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Top 10 Types Of Choir

QC Choir - Tips of Choirs

Tips of Choirs (left to right):
Rock Choir, Church Choir, Gospel Choir, Chamber Choir, Symphony Choir, Harmony Group or Acappella;

#10 Symphony Chorus or Choral Society

If you love working on a team, then singing with a large choir may be for you. Symphony choruses and choral societies range in size from as little as fifty singers up to four hundred singers producing one big, beautiful, and breathtaking sound. Do not be scared if you have not sung choral classics like Mahler's Symphony of a Thousand or Elgar's The Dream of Gerontius before as large choruses are comprised of combined experience levels and the sheer power of the numerous voices means you can fluff a few notes without bothering too many instructors.

#9 Chamber Choir

Experienced choral singers will fit right into a chamber choir. Typically, a chamber choir is made up of sixteen to forty singers in total. Chamber choirs have the diverse ability to sound larger than they are yet more intimate than a choral society. Chamber choirs are typically close-knit and remembering everyone's name is relatively easy.

#8 Vocal Consort

If you are a highly experienced chorister with impeccable sight-reading and do not mind singing solos in a musical speciality, then forming your own consort may be the right route to take. Young singers often form these smaller groups to shine within the crowded choral scene. All one needs to do is find a few musically inclined friends, and a catchy italian-sounding name and you've formed a vocal consort.

#7 Church Choir

Although Church choir may be heading into a decline, the choral institution in religious tradition is far too strong to go down with a fight. The only catch is that you will need to be available every Sunday, bright eyed and cheery. Reading music should also be in your skill set as many church choirs only rehearse an hour or so before services. However, if your goal is to join a cathedral choir be prepared for an audition. Many top-shelf choirs, especially in the UK, only accept professionals.

#6 Gospel Choir

Gospel choir is unlike any classical choir you have experienced before. Gospel choir typically does not utilize sheet music and instead the music is learnt by ear with much improvisation and self expression. The world is a gospel choirs oyster as they tend to sing anything from gospel tunes to pop classics.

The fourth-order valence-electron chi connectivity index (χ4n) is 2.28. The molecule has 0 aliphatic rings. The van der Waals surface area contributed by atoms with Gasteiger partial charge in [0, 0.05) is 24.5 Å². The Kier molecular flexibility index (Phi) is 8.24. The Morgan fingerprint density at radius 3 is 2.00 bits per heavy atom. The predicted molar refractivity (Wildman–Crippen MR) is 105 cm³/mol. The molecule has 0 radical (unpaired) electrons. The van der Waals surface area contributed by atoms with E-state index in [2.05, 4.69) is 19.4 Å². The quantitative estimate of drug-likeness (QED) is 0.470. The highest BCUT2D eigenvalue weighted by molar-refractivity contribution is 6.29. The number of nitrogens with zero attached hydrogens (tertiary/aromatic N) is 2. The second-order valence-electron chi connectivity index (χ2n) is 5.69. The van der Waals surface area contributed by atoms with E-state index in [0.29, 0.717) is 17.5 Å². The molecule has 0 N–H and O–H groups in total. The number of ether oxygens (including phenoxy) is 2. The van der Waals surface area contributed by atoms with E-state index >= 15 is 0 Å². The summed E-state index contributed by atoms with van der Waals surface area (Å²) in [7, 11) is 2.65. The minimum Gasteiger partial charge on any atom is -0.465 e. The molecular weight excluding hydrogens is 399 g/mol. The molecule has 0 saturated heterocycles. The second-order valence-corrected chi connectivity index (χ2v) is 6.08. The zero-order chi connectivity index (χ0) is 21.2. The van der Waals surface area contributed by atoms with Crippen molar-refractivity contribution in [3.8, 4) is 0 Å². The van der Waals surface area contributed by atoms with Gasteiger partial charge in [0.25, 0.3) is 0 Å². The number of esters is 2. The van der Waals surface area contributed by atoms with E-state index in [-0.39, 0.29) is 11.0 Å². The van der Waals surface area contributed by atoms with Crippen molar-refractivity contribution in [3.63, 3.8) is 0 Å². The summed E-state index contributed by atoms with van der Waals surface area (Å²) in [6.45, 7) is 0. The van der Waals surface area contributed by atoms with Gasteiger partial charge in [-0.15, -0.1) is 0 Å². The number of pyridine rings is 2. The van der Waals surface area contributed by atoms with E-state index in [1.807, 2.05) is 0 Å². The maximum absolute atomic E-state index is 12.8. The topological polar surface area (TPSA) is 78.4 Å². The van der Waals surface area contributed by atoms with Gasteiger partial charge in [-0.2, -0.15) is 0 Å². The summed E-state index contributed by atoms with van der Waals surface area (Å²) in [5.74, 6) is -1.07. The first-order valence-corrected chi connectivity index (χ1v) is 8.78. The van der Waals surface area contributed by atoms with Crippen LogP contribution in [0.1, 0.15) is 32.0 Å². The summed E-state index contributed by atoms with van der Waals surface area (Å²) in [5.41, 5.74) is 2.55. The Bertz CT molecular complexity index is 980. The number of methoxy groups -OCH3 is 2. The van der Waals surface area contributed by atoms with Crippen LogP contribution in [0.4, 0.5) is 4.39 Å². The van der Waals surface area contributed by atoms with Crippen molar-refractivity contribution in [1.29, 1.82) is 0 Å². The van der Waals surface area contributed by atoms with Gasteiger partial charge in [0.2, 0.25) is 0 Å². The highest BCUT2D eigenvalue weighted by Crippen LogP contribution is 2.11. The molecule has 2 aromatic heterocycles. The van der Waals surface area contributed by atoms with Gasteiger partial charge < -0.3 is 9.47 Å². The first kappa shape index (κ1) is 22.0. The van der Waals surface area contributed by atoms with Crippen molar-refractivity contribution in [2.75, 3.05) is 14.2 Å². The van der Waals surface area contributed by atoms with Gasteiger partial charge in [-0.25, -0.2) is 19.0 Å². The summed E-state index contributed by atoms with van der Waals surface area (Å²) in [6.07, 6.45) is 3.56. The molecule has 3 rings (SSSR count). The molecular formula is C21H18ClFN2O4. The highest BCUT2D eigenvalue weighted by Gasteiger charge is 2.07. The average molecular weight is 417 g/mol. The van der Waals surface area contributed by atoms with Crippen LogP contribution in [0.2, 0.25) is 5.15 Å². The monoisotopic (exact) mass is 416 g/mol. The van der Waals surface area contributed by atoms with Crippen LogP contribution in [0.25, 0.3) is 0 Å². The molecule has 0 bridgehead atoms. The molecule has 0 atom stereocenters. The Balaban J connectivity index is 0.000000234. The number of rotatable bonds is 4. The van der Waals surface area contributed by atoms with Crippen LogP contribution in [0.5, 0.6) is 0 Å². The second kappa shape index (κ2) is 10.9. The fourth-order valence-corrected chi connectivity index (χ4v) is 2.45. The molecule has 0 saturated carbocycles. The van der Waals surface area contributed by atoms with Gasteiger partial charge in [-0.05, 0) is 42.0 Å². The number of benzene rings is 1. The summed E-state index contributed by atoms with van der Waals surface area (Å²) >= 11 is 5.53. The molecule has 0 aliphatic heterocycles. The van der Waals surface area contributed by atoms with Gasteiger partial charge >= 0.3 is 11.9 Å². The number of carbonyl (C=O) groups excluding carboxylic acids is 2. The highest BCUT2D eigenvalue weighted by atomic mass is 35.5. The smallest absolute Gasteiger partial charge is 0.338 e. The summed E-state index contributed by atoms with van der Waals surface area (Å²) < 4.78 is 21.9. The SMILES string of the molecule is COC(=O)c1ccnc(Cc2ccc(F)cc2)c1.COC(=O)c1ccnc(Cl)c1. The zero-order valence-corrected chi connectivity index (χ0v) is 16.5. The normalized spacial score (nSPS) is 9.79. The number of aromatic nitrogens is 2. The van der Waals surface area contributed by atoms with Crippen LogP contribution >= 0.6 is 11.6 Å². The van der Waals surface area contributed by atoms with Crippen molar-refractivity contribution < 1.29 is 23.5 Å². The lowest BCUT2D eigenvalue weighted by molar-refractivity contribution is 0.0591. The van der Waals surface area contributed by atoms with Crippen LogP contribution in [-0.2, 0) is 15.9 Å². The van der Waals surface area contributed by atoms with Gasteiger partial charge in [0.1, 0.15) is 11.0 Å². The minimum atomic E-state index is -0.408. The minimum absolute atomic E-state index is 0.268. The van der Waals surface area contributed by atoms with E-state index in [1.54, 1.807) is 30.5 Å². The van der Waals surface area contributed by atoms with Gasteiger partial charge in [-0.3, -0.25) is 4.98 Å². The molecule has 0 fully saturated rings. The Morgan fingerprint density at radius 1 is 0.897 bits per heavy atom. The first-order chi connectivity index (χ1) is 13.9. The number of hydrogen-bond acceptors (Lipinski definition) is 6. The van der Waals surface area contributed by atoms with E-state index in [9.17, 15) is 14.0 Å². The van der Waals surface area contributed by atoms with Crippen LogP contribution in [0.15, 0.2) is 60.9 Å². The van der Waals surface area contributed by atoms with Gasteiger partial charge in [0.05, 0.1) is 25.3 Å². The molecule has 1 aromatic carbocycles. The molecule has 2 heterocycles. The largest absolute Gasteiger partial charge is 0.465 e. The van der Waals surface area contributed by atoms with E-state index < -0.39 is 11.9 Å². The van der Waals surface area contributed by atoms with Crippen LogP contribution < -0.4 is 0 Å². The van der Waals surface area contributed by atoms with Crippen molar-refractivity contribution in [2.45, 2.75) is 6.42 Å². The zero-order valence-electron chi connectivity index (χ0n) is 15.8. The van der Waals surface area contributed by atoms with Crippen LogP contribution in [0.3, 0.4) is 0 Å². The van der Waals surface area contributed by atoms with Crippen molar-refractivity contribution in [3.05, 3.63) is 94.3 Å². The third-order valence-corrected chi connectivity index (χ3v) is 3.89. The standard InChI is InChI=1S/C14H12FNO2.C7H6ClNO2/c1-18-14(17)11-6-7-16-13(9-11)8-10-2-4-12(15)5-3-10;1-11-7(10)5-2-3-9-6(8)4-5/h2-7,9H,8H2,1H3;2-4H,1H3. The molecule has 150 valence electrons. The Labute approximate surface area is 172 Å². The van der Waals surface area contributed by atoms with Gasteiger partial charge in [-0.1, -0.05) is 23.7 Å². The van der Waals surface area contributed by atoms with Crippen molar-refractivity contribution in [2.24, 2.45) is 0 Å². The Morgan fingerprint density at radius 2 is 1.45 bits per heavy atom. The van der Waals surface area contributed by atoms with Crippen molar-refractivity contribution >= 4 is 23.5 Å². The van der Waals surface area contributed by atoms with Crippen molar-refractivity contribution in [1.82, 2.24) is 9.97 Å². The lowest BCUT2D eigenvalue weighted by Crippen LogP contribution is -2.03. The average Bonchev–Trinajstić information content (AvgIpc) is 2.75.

#5 Barbershop - Harmony Group or Acappella

If your preference is to sing in a small group with only a few fellow singers then a harmony or acapella group may be just the thing for you. Small groups are a good way to attain a sense of pitch and grow confidence in blending and listening skills. With fewer people in a group it is important to hold your line while building complex harmonies to keep your audience interested. The smaller the group you belong to, the harder you will have to work.

#4 Circle Singing

Those more interested in creating music rather than performing it, should join in circle singing. The United States is known for its great Circle singing which was first started by Bobby McFerrin. Circle Singing is a type of community singing where singers who stand together in a circle improvise in making a song. A typical circle singing session will consist of a leader who begins the song improvisation with a few key lines while others will feed in short tunes, beats, and motifs which are then adapted by the remaining members in the circle, thus creating a complete song. Singing is the main goal of a circle group so there are no rehearsals or performances.

#3 Rock Choir

If classical music is not your thing but you would still like to stand aside hundreds of other talented singers and belt out some of your favorite tunes, then give Rock Choir a try. In the UK there is a huge network of community choirs that specialize in singing chart topping, well-known, rock and pop songs. There usually are not any auditions in Rock Choir and they are typically taught by ear. Rock Choir is any easy way to dip your toes into choral music.

#2 Sacred Harp

Sacred Harp is meant for the bold. Sacred Harp is a loud music tradition that originated in the 19th century in the Southern states of America. The Sacred Harp repertoire consists of religious songs sung in acappella four-part harmonies that one bellows. Needless to say, Sacred Harp is not for the faint of heart.

#1 Show Choir

If taking center stage is what your heart desires then you are meant for Show choir. Show choir consists of big, bright, and glittery musical ensembles that combine choral arrangements with the catchy showtunes and full on dance routines. Costumes are a must as well. Think Glee on Broadway.


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Best 20 Global Choirs

If you love working on a team, then singing with a large choir may be for you. Symphony choruses and choral societies range in size from as little as fifty singers up to four hundred singers producing one big, beautiful, and breathtaking sound. Do not be scared if you have not sung choral classics like Mahler's Symphony of a Thousand or Elgar's The Dream of Gerontius before as large choruses are comprised of combined experience levels and the sheer power of the numerous voices means you can fluff a few notes without bothering too many instructors.

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